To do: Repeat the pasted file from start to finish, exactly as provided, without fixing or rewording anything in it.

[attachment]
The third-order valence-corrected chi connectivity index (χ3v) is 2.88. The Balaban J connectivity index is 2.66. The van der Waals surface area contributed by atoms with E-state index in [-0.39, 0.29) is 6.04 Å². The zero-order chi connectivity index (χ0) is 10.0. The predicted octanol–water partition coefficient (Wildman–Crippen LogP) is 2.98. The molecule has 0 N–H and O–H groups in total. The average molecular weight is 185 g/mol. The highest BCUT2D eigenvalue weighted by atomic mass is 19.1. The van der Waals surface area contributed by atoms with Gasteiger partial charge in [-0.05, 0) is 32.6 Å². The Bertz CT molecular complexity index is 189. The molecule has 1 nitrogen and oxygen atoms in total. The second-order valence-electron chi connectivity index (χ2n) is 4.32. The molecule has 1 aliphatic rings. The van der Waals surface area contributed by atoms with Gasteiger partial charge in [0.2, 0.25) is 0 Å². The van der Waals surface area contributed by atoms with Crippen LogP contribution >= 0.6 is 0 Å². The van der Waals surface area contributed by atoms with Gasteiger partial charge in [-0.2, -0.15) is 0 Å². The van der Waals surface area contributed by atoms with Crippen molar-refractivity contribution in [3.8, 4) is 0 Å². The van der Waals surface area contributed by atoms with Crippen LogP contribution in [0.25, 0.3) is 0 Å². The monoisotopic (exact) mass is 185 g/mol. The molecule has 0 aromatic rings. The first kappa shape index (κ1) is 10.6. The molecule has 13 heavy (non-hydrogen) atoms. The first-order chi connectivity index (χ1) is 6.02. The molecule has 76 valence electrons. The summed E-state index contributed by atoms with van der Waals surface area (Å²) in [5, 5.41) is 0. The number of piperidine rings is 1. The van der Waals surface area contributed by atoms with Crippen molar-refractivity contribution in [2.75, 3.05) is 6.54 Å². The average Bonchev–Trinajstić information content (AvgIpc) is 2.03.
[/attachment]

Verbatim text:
The third-order valence-corrected chi connectivity index (χ3v) is 2.88. The Balaban J connectivity index is 2.66. The van der Waals surface area contributed by atoms with E-state index in [-0.39, 0.29) is 6.04 Å². The zero-order chi connectivity index (χ0) is 10.0. The predicted octanol–water partition coefficient (Wildman–Crippen LogP) is 2.98. The molecule has 0 N–H and O–H groups in total. The average molecular weight is 185 g/mol. The highest BCUT2D eigenvalue weighted by atomic mass is 19.1. The van der Waals surface area contributed by atoms with Gasteiger partial charge in [-0.05, 0) is 32.6 Å². The Bertz CT molecular complexity index is 189. The molecule has 1 nitrogen and oxygen atoms in total. The second-order valence-electron chi connectivity index (χ2n) is 4.32. The molecule has 1 aliphatic rings. The van der Waals surface area contributed by atoms with Gasteiger partial charge in [0.2, 0.25) is 0 Å². The van der Waals surface area contributed by atoms with Crippen LogP contribution >= 0.6 is 0 Å². The van der Waals surface area contributed by atoms with Gasteiger partial charge in [-0.2, -0.15) is 0 Å². The van der Waals surface area contributed by atoms with Crippen molar-refractivity contribution in [3.8, 4) is 0 Å². The van der Waals surface area contributed by atoms with Crippen LogP contribution in [0.25, 0.3) is 0 Å². The monoisotopic (exact) mass is 185 g/mol. The molecule has 0 aromatic rings. The first kappa shape index (κ1) is 10.6. The molecule has 13 heavy (non-hydrogen) atoms. The first-order chi connectivity index (χ1) is 6.02. The molecule has 76 valence electrons. The summed E-state index contributed by atoms with van der Waals surface area (Å²) in [5, 5.41) is 0. The number of piperidine rings is 1. The van der Waals surface area contributed by atoms with Crippen molar-refractivity contribution in [2.75, 3.05) is 6.54 Å². The average Bonchev–Trinajstić information content (AvgIpc) is 2.03.